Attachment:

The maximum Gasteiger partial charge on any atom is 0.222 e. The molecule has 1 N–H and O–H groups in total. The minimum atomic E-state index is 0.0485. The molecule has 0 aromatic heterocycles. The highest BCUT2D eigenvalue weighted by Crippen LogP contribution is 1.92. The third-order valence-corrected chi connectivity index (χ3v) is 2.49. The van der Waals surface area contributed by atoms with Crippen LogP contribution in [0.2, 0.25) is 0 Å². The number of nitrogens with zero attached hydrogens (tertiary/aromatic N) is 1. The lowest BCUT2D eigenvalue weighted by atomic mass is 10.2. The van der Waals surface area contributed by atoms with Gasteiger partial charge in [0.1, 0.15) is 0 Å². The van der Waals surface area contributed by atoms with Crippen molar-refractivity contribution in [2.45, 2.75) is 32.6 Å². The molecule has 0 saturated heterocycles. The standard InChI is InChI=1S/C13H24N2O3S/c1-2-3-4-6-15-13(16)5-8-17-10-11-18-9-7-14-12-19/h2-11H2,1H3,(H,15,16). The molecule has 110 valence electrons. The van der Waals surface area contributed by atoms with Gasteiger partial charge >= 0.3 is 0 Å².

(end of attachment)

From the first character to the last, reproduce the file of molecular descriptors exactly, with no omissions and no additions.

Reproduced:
The maximum Gasteiger partial charge on any atom is 0.222 e. The molecule has 1 N–H and O–H groups in total. The minimum atomic E-state index is 0.0485. The molecule has 0 aromatic heterocycles. The highest BCUT2D eigenvalue weighted by Crippen LogP contribution is 1.92. The third-order valence-corrected chi connectivity index (χ3v) is 2.49. The van der Waals surface area contributed by atoms with Crippen LogP contribution in [0.2, 0.25) is 0 Å². The number of nitrogens with zero attached hydrogens (tertiary/aromatic N) is 1. The lowest BCUT2D eigenvalue weighted by atomic mass is 10.2. The van der Waals surface area contributed by atoms with Gasteiger partial charge in [0.1, 0.15) is 0 Å². The van der Waals surface area contributed by atoms with Crippen molar-refractivity contribution in [2.45, 2.75) is 32.6 Å². The molecule has 0 saturated heterocycles. The standard InChI is InChI=1S/C13H24N2O3S/c1-2-3-4-6-15-13(16)5-8-17-10-11-18-9-7-14-12-19/h2-11H2,1H3,(H,15,16). The molecule has 110 valence electrons. The van der Waals surface area contributed by atoms with Gasteiger partial charge >= 0.3 is 0 Å².